Smithy says, I loved it, ya know cos It was like me and the dog, you know we had this thing, this partnership . . . any time of day or night we got called out. I had a phone in me room, it was like I was Batman or somatt. Even with all the crap things we had to do, it was as if the dog, well cos he was a dog, well, I must be a man. D’ya know what I mean mate?

Asking nothing, leave me be
Taking everything in my stride

And I said . . . . . Fuck that, I’m carrying that big gun all these months and miles and humping the fucking ammo, before I go home, I’m gonna kill something!
I am sure lots of Toms feel the same; we don’t care what we kill; a Mick, argy, rag head, hajji, or just a cow.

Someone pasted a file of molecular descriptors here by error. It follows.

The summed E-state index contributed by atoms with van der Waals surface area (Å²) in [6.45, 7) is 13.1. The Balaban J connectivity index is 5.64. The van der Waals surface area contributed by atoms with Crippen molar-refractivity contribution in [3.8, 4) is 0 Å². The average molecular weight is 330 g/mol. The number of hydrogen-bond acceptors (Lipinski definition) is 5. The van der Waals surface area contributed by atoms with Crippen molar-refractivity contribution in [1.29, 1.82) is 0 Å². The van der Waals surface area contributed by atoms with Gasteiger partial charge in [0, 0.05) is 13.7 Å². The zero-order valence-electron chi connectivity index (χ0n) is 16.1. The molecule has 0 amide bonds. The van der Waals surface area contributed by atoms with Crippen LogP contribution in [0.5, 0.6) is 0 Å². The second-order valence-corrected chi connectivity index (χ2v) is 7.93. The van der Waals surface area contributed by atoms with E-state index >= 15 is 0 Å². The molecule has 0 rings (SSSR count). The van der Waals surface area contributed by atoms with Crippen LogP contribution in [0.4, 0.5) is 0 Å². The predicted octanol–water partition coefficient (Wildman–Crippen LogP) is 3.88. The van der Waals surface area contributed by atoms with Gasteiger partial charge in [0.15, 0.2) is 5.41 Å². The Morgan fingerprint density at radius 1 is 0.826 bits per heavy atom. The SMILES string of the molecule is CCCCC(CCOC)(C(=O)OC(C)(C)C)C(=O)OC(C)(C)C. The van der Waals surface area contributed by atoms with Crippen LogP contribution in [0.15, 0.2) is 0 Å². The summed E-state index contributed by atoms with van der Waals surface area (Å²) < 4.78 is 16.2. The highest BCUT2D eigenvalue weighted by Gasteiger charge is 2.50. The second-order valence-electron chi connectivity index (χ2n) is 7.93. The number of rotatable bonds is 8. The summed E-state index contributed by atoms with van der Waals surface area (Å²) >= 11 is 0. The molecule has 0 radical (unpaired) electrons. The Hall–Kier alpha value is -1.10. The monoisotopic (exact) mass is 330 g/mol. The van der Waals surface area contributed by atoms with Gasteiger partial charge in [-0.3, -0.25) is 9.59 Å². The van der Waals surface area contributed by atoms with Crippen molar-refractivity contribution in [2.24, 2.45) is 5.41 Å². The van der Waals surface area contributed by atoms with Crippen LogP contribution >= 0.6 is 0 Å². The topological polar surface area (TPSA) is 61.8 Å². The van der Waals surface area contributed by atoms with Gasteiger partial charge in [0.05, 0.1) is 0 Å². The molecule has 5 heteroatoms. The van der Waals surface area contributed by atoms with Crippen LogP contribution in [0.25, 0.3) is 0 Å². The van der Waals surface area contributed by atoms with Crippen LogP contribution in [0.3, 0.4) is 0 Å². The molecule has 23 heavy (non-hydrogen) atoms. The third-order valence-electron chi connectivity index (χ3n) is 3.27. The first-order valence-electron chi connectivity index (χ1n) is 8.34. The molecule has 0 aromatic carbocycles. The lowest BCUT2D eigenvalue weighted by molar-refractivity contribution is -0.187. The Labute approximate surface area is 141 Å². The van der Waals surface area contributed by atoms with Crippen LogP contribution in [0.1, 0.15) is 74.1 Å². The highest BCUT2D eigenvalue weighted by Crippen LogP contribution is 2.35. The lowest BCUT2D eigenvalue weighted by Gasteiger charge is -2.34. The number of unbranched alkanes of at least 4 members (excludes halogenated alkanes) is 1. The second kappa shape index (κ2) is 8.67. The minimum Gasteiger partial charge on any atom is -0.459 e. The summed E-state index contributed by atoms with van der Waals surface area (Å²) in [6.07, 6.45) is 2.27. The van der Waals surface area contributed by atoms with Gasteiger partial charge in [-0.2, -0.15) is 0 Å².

And now we’re both singing because we remember landing in Belfast and the Crab Air stickers everywhere welcoming us ironically to that shithole and the ride in the back of the freezer truck in the dark and having to piss into a T-shirt and someone crying in that dark and the way we had laid next to each other in that lorry.

Going down, party time
My friends are gonna be there too!

Shep got killed on Clifton Park Avenue, Belfast. His death affected his close friends and family, some of whom were in the same patrol deeply.

Dead Gunners Map

Sounds like a nice place doesn’t it? An avenue definitely does not sound like the kind of place where you are likely to get cut in half by machine gun fire; an American M60 machine gun. The first life lost in the province to that particular weapon. It’s important to know, in the age of international arms deals, who your friends are.

When we next went out on patrol everyone was ticking and tight and thin like fuse wire.